Once we assume that all rock layers were originally horizontal, we can make another assumption: that the oldest rock layers are furthest toward the bottom, and the youngest rock layers are closest to the top. The forest layer is younger than the mud layer, right? When scientists look at sedimentary rock strata, they essentially see a timeline stretching backwards through history.The highest layers tell them what happened more recently, and the lowest layers tell them what happened longer ago.Since we assume all the layers were originally horizontal, then anything that made them not horizontal had to have happened after the fact.We follow this same idea, with a few variations, when we talk about cross-cutting relationships in rock.We'll even visit the Grand Canyon to solve the mystery of the Great Unconformity!Imagine that you're a geologist, studying the amazing rock formations of the Grand Canyon.Geologists use this type of method all the time to establish relative ages of rocks.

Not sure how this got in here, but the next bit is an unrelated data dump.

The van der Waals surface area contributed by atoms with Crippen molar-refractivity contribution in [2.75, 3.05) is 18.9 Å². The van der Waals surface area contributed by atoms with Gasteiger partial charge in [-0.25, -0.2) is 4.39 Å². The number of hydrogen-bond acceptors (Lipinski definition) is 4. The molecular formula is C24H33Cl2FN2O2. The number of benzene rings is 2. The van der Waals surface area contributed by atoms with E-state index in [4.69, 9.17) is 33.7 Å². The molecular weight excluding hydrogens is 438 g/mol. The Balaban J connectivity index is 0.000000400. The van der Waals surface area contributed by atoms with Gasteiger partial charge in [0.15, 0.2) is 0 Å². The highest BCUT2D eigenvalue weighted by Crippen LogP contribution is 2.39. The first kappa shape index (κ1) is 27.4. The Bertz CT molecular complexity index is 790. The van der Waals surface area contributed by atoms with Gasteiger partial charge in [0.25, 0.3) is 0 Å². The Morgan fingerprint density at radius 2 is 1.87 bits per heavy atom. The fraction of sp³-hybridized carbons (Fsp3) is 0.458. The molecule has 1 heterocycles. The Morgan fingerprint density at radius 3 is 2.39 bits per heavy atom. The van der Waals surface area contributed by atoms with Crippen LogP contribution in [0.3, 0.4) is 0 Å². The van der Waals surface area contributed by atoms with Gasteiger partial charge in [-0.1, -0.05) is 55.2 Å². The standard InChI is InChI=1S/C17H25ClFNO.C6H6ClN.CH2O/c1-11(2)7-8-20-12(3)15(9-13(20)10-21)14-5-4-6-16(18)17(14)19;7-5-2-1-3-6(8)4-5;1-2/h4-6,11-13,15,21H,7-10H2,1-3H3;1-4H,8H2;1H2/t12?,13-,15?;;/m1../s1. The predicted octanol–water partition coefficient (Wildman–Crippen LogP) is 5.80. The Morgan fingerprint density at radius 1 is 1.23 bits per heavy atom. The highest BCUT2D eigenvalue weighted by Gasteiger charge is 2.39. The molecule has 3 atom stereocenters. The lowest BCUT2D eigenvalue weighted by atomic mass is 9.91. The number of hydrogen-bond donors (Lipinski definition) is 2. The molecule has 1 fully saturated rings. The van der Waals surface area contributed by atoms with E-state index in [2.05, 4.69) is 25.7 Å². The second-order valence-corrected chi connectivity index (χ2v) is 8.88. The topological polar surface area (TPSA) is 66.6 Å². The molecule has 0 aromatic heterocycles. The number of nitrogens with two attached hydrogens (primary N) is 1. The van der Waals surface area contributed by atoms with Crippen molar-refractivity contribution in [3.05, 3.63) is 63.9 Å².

Other times, geologists discover patterns in rock layers that give them confusing information.
Relative dating cannot establish absolute age, but it can establish whether one rock is older or younger than another.
Relative dating requires an extensive knowledge of stratigraphic succession, a fancy term for the way rock strata are built up and changed by geologic processes.
In this lesson, we'll learn a few basic principles of stratigraphic succession and see whether we can find relative dates for those strange strata we found in the Grand Canyon.
In order to establish relative dates, geologists must make an initial assumption about the way rock strata are formed. sediments, which are deposited and compacted in one place over time.